Keynote Panel Discussion with The Honorable Chris Dodd
and The Honorable Barney Frank
Moderated by MSNBC/NBC Journalist Stephanie Ruhle
w/ Introduction by Dennis Kelleher, President and CEO, Better Markets
Dodd-Frank Act 10th Anniversary Conference
Tuesday, July 21, 2020, 1-5 p.m.
Transcript for Video
Thank you, John, for that sweeping and insightful review of the decades before the 2008 crash and the Dodd-Frank Act. It is the prefect introduction for our next segment.
It is now truly an honor to introduce two legislative giants for whom this historic legislation is named: Chris Dodd and Barney Frank.
Chris Dodd served as a Senator for 30 years after serving in the House for six years. He was a key participant for decades in nearly every major national policy debate, and he authored major legislation in the areas of education, health care, foreign policy, and election reform as well as in financial services.
Barney Frank served 32 years in the House of Representatives, which was after 12 years of serving the people of Massachusetts in various city and local capacities. He too was at the forefront of virtually all the major issues facing the country over those many years.
It is almost impossible to describe the complexity and difficulty in enacting any major legislation in the ordinary course. To do that under the historic and unprecedented circumstances facing the country in 2008, 2009 and 2010 infinitely multiplied the hurdles and made success a long shot at best.
The good news was that, during those years, as the Wall Street-caused financial and economic catastrophe slammed the country, both were at the height of their legislative power. Chris was Chairman of the Senate Banking Committee and Barney was Chairman of the House Financial Services Committee. At that point in their careers, they were well-known and highly regarded statesmen and very sophisticated legislators.
Any serious legislative response to the financial crash and economic crisis would only happen if those two leaders could steer it through their respective committees, then through and off the House and Senate floors, and then a conference committee, all the while, keeping the leaders of Congress and the administration on board, not to mention the innumerable very powerful outside groups and constituencies.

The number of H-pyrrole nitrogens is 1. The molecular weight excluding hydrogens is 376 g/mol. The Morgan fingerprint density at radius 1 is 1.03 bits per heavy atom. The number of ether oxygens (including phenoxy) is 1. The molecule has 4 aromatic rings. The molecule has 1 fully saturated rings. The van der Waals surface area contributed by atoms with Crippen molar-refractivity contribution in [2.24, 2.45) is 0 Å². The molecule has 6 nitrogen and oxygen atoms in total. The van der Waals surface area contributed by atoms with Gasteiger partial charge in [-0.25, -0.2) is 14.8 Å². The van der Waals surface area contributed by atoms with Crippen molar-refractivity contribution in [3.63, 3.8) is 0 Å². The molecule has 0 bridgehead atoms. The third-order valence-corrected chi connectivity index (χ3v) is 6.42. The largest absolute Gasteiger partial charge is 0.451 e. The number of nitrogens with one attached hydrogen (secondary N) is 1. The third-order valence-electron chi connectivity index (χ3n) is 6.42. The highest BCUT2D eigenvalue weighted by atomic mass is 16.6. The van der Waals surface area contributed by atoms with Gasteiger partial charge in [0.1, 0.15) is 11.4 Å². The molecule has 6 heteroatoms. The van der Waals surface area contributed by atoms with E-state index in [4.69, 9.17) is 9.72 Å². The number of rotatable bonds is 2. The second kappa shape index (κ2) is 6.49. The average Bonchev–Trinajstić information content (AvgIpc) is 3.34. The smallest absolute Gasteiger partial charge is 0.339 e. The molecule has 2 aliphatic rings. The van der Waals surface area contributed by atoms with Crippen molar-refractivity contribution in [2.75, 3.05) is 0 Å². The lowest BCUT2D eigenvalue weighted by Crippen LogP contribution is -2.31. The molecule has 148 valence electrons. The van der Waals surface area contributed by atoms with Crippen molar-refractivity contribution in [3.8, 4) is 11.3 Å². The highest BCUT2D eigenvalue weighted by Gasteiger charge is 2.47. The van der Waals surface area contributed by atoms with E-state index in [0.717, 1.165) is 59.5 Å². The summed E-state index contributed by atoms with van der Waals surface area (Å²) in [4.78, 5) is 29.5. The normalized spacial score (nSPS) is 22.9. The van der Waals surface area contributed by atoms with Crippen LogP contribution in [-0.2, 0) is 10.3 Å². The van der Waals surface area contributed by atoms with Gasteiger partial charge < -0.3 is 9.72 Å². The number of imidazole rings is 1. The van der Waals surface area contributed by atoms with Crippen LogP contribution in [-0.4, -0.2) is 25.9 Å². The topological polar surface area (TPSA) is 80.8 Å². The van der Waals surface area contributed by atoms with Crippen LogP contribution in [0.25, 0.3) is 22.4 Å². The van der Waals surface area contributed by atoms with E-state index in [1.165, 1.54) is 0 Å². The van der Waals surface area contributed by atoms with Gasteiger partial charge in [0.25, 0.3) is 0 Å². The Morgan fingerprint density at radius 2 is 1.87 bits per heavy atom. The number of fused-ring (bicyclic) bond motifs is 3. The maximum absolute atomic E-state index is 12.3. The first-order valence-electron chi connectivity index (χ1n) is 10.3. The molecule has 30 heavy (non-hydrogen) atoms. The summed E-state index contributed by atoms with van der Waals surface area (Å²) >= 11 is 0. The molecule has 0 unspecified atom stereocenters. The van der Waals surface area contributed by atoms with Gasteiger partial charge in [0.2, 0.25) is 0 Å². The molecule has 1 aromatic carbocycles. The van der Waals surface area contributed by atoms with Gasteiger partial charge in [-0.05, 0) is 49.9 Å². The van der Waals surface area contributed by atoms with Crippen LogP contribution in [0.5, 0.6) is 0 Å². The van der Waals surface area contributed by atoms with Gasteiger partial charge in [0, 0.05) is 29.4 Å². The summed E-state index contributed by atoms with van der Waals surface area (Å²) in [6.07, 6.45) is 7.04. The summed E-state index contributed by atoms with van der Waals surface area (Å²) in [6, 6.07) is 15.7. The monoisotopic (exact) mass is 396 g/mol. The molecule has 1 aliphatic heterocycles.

And, of course, they had to do all that, as President Obama said, in the face of daily unrelenting opposition from the “entrenched and well-funded opposition who tried to block any reform at all.” As if all that wasn’t enough, this all had to be done under intense media scrutiny.
The challenge for Sen. Dodd in the Senate was multiplied because he was also a leader on the historic health care legislation moving through the Senate at the same time, filling in for my former boss and his dear friend, Sen. Ted Kennedy, who we lost in August of 2009.
To say the least, the task facing Chris and Barney was truly daunting, if not Sisyphean.
The fact that we are hearing from them today, 10 years after passage of the landmark legislation which bears their names, validates what I and many others believe, that they were uniquely positioned and talented to bring to fruition probably the most important piece of banking and financial legislation ever enacted into law.
I say that based on personal knowledge because I was privileged to be on the Senate floor for most of the consideration and passage of the Senate bill and then the Dodd-Frank Act itself. No one will ever know how truly difficult this undertaking was and no words will ever fully capture the achievement.